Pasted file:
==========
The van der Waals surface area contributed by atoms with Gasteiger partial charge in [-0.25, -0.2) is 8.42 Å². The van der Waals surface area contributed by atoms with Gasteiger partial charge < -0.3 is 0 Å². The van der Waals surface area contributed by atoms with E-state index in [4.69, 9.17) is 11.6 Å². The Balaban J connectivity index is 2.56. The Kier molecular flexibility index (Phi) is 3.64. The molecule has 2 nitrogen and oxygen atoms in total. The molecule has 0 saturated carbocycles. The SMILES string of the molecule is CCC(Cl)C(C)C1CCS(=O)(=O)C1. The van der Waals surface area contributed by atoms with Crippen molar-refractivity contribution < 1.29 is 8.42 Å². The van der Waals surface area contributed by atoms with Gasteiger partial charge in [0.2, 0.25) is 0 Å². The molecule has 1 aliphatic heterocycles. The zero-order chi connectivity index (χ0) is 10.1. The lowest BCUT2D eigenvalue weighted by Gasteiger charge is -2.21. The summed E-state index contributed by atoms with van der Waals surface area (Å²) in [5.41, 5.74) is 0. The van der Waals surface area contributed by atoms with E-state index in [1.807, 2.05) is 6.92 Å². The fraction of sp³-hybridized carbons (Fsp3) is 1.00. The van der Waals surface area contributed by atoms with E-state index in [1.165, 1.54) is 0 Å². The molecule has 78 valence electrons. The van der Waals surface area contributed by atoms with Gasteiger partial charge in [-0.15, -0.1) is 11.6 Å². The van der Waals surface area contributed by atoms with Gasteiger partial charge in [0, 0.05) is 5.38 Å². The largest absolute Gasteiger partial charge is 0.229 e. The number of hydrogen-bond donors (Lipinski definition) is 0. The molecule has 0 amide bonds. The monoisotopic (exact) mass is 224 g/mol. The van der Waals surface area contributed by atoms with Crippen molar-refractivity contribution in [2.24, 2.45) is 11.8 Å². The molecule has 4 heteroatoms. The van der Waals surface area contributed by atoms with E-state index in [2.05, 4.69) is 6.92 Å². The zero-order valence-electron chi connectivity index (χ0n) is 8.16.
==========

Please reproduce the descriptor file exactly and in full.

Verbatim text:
The van der Waals surface area contributed by atoms with Gasteiger partial charge in [-0.25, -0.2) is 8.42 Å². The van der Waals surface area contributed by atoms with Gasteiger partial charge < -0.3 is 0 Å². The van der Waals surface area contributed by atoms with E-state index in [4.69, 9.17) is 11.6 Å². The Balaban J connectivity index is 2.56. The Kier molecular flexibility index (Phi) is 3.64. The molecule has 2 nitrogen and oxygen atoms in total. The molecule has 0 saturated carbocycles. The SMILES string of the molecule is CCC(Cl)C(C)C1CCS(=O)(=O)C1. The van der Waals surface area contributed by atoms with Crippen molar-refractivity contribution < 1.29 is 8.42 Å². The van der Waals surface area contributed by atoms with Gasteiger partial charge in [0.2, 0.25) is 0 Å². The molecule has 1 aliphatic heterocycles. The zero-order chi connectivity index (χ0) is 10.1. The lowest BCUT2D eigenvalue weighted by Gasteiger charge is -2.21. The summed E-state index contributed by atoms with van der Waals surface area (Å²) in [5.41, 5.74) is 0. The van der Waals surface area contributed by atoms with E-state index in [1.807, 2.05) is 6.92 Å². The fraction of sp³-hybridized carbons (Fsp3) is 1.00. The van der Waals surface area contributed by atoms with E-state index in [1.165, 1.54) is 0 Å². The molecule has 78 valence electrons. The van der Waals surface area contributed by atoms with Gasteiger partial charge in [-0.15, -0.1) is 11.6 Å². The van der Waals surface area contributed by atoms with Gasteiger partial charge in [0, 0.05) is 5.38 Å². The largest absolute Gasteiger partial charge is 0.229 e. The number of hydrogen-bond donors (Lipinski definition) is 0. The molecule has 0 amide bonds. The monoisotopic (exact) mass is 224 g/mol. The van der Waals surface area contributed by atoms with Crippen molar-refractivity contribution in [2.24, 2.45) is 11.8 Å². The molecule has 4 heteroatoms. The van der Waals surface area contributed by atoms with E-state index in [2.05, 4.69) is 6.92 Å². The zero-order valence-electron chi connectivity index (χ0n) is 8.16.